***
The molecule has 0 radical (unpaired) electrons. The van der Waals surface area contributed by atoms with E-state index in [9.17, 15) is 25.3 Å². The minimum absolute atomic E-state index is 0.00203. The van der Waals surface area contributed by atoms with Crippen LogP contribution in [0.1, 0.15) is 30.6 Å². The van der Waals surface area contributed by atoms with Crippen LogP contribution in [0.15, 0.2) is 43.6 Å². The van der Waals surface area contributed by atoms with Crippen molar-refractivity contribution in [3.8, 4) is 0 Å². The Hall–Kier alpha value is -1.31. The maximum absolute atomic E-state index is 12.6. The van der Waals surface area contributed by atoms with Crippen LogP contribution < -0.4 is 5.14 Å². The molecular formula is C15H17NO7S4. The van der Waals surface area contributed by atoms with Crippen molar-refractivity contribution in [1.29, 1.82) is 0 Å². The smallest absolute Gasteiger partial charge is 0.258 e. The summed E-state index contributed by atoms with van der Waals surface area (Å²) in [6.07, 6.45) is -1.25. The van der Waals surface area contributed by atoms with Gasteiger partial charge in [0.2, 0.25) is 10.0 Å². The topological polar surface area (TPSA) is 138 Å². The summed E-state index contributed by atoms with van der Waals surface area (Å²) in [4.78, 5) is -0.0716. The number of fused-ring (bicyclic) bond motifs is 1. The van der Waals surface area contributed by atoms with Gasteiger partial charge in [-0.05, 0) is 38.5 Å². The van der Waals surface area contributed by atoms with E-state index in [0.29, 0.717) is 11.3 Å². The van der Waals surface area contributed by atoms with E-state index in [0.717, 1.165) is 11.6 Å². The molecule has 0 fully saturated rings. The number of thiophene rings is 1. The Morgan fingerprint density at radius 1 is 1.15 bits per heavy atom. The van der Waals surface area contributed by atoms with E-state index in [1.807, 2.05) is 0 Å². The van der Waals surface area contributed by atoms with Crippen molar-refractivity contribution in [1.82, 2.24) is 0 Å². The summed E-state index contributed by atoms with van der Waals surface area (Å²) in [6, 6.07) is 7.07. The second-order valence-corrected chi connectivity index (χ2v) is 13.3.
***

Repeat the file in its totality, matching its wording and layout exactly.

The molecule has 0 radical (unpaired) electrons. The van der Waals surface area contributed by atoms with E-state index in [9.17, 15) is 25.3 Å². The minimum absolute atomic E-state index is 0.00203. The van der Waals surface area contributed by atoms with Crippen LogP contribution in [0.1, 0.15) is 30.6 Å². The van der Waals surface area contributed by atoms with Crippen LogP contribution in [0.15, 0.2) is 43.6 Å². The van der Waals surface area contributed by atoms with Crippen molar-refractivity contribution in [3.8, 4) is 0 Å². The Hall–Kier alpha value is -1.31. The maximum absolute atomic E-state index is 12.6. The van der Waals surface area contributed by atoms with Crippen LogP contribution < -0.4 is 5.14 Å². The molecular formula is C15H17NO7S4. The van der Waals surface area contributed by atoms with Crippen molar-refractivity contribution in [1.29, 1.82) is 0 Å². The smallest absolute Gasteiger partial charge is 0.258 e. The summed E-state index contributed by atoms with van der Waals surface area (Å²) in [6.07, 6.45) is -1.25. The van der Waals surface area contributed by atoms with Gasteiger partial charge in [0.2, 0.25) is 10.0 Å². The topological polar surface area (TPSA) is 138 Å². The summed E-state index contributed by atoms with van der Waals surface area (Å²) in [4.78, 5) is -0.0716. The number of fused-ring (bicyclic) bond motifs is 1. The van der Waals surface area contributed by atoms with Gasteiger partial charge in [-0.05, 0) is 38.5 Å². The van der Waals surface area contributed by atoms with E-state index in [0.29, 0.717) is 11.3 Å². The van der Waals surface area contributed by atoms with E-state index in [0.717, 1.165) is 11.6 Å². The molecule has 0 fully saturated rings. The number of thiophene rings is 1. The Morgan fingerprint density at radius 1 is 1.15 bits per heavy atom. The van der Waals surface area contributed by atoms with E-state index in [1.807, 2.05) is 0 Å². The van der Waals surface area contributed by atoms with Crippen molar-refractivity contribution in [1.82, 2.24) is 0 Å². The summed E-state index contributed by atoms with van der Waals surface area (Å²) in [6, 6.07) is 7.07. The second-order valence-corrected chi connectivity index (χ2v) is 13.3.